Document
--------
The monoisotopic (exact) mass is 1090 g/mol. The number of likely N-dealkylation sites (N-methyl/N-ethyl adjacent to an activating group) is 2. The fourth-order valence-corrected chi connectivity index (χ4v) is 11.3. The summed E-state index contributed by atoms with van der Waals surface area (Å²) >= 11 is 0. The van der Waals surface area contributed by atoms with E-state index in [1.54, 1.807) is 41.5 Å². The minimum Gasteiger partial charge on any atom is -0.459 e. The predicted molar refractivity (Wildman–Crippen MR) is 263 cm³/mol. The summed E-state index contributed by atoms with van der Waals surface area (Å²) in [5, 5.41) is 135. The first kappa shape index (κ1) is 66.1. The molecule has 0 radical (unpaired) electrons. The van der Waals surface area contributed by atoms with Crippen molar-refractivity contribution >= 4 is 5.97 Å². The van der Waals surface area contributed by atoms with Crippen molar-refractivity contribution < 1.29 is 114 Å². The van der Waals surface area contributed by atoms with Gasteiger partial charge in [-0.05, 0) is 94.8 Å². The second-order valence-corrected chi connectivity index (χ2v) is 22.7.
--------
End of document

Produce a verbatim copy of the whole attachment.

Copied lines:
The monoisotopic (exact) mass is 1090 g/mol. The number of likely N-dealkylation sites (N-methyl/N-ethyl adjacent to an activating group) is 2. The fourth-order valence-corrected chi connectivity index (χ4v) is 11.3. The summed E-state index contributed by atoms with van der Waals surface area (Å²) >= 11 is 0. The van der Waals surface area contributed by atoms with E-state index in [1.54, 1.807) is 41.5 Å². The minimum Gasteiger partial charge on any atom is -0.459 e. The predicted molar refractivity (Wildman–Crippen MR) is 263 cm³/mol. The summed E-state index contributed by atoms with van der Waals surface area (Å²) in [5, 5.41) is 135. The first kappa shape index (κ1) is 66.1. The molecule has 0 radical (unpaired) electrons. The van der Waals surface area contributed by atoms with Crippen molar-refractivity contribution >= 4 is 5.97 Å². The van der Waals surface area contributed by atoms with Crippen molar-refractivity contribution < 1.29 is 114 Å². The van der Waals surface area contributed by atoms with Gasteiger partial charge in [-0.05, 0) is 94.8 Å². The second-order valence-corrected chi connectivity index (χ2v) is 22.7.